"There certainly are differences (between US and China e-commerce), but a lot of them are surmountable issues," she said. "Cross-border online shopping is growing incredibly quickly. It's not just between the US and China, but between a large number of different countries. Alibaba's opportunities in Brazil and Russia, and other places like that, have grown substantially, so they're looking to penetrate what is the other extremely large e-commerce market in the world, which is the US."
Michael Tudor, CEO of Ripen eCommerce, a consulting company, told Forbes last year that Alibaba's Tmall and Taobao, along with Alipay, its third-party online payment platform similar to PayPal, can help small businesses in the US "who don't have the resources to meet the challenges of the Chinese market".
For a small US retailer to be successful in China's e-commerce marketplace, Kosha Gada, principal at AT Kearney's media, consumer and retail practice, said they will need understand the market demand, build a brand, and have a firm grasp on logistics and operations.
"It's a different market from the US, and companies will need to accurately assess the competitive landscape," she said, warning that electronic payment is not as developed in China as in the US, raising the risk of fraud, while shipping can be a hassle due to undeveloped infrastructure outside of major cities.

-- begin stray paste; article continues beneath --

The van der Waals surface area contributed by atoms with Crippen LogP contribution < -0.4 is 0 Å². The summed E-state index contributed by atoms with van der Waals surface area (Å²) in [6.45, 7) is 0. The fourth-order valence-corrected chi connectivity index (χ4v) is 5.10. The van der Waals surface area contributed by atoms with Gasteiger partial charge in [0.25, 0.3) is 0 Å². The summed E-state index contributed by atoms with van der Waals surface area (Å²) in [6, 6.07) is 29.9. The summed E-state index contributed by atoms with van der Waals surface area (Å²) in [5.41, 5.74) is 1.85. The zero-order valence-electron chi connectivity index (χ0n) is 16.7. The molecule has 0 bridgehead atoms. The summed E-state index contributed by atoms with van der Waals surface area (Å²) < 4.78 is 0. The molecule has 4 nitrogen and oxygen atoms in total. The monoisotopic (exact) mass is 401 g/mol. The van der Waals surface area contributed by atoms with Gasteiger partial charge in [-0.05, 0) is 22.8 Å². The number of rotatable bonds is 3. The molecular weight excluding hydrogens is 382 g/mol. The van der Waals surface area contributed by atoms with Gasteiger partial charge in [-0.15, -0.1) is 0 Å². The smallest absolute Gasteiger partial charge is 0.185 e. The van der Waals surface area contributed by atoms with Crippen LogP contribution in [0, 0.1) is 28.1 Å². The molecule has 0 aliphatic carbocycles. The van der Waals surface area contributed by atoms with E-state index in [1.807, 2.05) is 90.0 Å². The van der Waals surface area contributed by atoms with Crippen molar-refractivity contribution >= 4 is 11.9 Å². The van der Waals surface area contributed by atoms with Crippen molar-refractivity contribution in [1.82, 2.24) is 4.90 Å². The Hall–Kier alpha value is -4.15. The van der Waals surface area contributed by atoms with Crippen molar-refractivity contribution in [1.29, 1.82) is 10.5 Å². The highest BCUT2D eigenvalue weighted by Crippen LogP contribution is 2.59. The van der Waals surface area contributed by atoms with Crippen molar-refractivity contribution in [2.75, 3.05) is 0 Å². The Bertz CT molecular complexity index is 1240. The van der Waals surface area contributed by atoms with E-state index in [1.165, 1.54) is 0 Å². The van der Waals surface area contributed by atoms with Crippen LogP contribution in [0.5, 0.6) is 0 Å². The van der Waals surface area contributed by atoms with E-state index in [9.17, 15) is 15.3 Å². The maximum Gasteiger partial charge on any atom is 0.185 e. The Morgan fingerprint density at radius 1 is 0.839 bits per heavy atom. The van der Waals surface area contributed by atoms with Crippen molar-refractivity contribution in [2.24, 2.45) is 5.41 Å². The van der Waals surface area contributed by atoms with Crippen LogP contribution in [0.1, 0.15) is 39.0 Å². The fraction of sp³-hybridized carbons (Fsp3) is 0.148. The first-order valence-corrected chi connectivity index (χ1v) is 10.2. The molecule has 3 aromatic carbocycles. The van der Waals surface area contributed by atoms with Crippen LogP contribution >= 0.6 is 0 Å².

Teng at the Cheung Kong Graduate School of Business offered one more piece of advice for US companies: Watch what Chinese tourists buy in bulk abroad. "Chinese are seeing the world," he added. "They know what the good products are, they aren't easily swayed by novelties."
A man walks next to a McDonald's restaurant at a shopping mall in Shanghai July 28, 2014.[Photo/Agencies]
McDonald's Corp is opening four do-it-yourself burger concept stores this year in China as the fast-food giant works to lure Chinese consumers back to its restaurants after last year's supply chain scandal.
McDonald's China Chief Executive Officer Phyllis Cheung told China Daily on Tuesday that the company is opening three "Create Your Taste" concept stores in downtown Shanghai and one in Guangzhou. The model will be expanded to Beijing and Shenzhen next year. Two have already opened in Shanghai.
Consumers can choose from 24 ingredients to make their own burgers at the restaurants. The concept store, which originated in the United States, has also been developed in Australia, New Zealand, Singapore and Kuwait.
The new restaurants in Shanghai involve the McCafe section, which itself has more than 800 outlets in China. Cheung said McCafe offers alternative options for adult members of a family when their children are eating burgers. McCafe also "elevates the in-store experience as a community store rather than a fast-food chain", she said.
KFC, a unit of the US-based Yum Brands Inc, also announced on Tuesday that it had formed a collaboration with Alipay, the financial arm of Alibaba Group Holding Ltd. The Alipay mobile payment system will be offered at more than 700 restaurants in Shanghai and Zhejiang province, and it will gradually expand nationwide.